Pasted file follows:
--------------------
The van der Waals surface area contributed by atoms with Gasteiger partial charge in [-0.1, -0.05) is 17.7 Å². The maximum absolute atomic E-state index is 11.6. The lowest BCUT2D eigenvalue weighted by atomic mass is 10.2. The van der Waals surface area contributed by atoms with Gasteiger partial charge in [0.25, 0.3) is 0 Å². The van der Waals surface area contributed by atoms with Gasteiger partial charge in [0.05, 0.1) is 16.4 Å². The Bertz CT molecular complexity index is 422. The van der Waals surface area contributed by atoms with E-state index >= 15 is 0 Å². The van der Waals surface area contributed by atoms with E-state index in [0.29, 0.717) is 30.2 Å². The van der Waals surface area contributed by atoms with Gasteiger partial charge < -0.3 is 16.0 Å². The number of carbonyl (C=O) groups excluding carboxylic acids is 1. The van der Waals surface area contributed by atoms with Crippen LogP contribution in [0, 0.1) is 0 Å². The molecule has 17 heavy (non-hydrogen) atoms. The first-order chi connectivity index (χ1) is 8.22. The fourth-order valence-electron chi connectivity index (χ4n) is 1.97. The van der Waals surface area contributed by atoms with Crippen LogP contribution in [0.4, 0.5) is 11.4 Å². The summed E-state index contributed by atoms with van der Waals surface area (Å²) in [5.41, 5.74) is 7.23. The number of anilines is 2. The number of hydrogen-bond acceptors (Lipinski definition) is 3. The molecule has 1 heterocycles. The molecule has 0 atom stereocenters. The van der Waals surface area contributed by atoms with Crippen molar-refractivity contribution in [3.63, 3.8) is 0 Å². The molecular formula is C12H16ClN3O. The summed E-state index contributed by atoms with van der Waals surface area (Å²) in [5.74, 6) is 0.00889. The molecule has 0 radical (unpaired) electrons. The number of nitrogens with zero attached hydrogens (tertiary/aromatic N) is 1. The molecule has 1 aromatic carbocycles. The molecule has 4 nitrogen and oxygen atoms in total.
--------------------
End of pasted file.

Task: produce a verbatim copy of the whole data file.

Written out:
The van der Waals surface area contributed by atoms with Gasteiger partial charge in [-0.1, -0.05) is 17.7 Å². The maximum absolute atomic E-state index is 11.6. The lowest BCUT2D eigenvalue weighted by atomic mass is 10.2. The van der Waals surface area contributed by atoms with Gasteiger partial charge in [0.25, 0.3) is 0 Å². The van der Waals surface area contributed by atoms with Gasteiger partial charge in [0.05, 0.1) is 16.4 Å². The Bertz CT molecular complexity index is 422. The van der Waals surface area contributed by atoms with E-state index >= 15 is 0 Å². The van der Waals surface area contributed by atoms with E-state index in [0.29, 0.717) is 30.2 Å². The van der Waals surface area contributed by atoms with Gasteiger partial charge < -0.3 is 16.0 Å². The number of carbonyl (C=O) groups excluding carboxylic acids is 1. The van der Waals surface area contributed by atoms with Crippen LogP contribution in [0, 0.1) is 0 Å². The molecule has 17 heavy (non-hydrogen) atoms. The first-order chi connectivity index (χ1) is 8.22. The fourth-order valence-electron chi connectivity index (χ4n) is 1.97. The van der Waals surface area contributed by atoms with Crippen LogP contribution in [0.4, 0.5) is 11.4 Å². The summed E-state index contributed by atoms with van der Waals surface area (Å²) in [5.41, 5.74) is 7.23. The number of anilines is 2. The number of hydrogen-bond acceptors (Lipinski definition) is 3. The molecule has 1 heterocycles. The molecule has 0 atom stereocenters. The van der Waals surface area contributed by atoms with Crippen molar-refractivity contribution in [3.63, 3.8) is 0 Å². The molecular formula is C12H16ClN3O. The summed E-state index contributed by atoms with van der Waals surface area (Å²) in [5.74, 6) is 0.00889. The molecule has 0 radical (unpaired) electrons. The number of nitrogens with zero attached hydrogens (tertiary/aromatic N) is 1. The molecule has 1 aromatic carbocycles. The molecule has 4 nitrogen and oxygen atoms in total.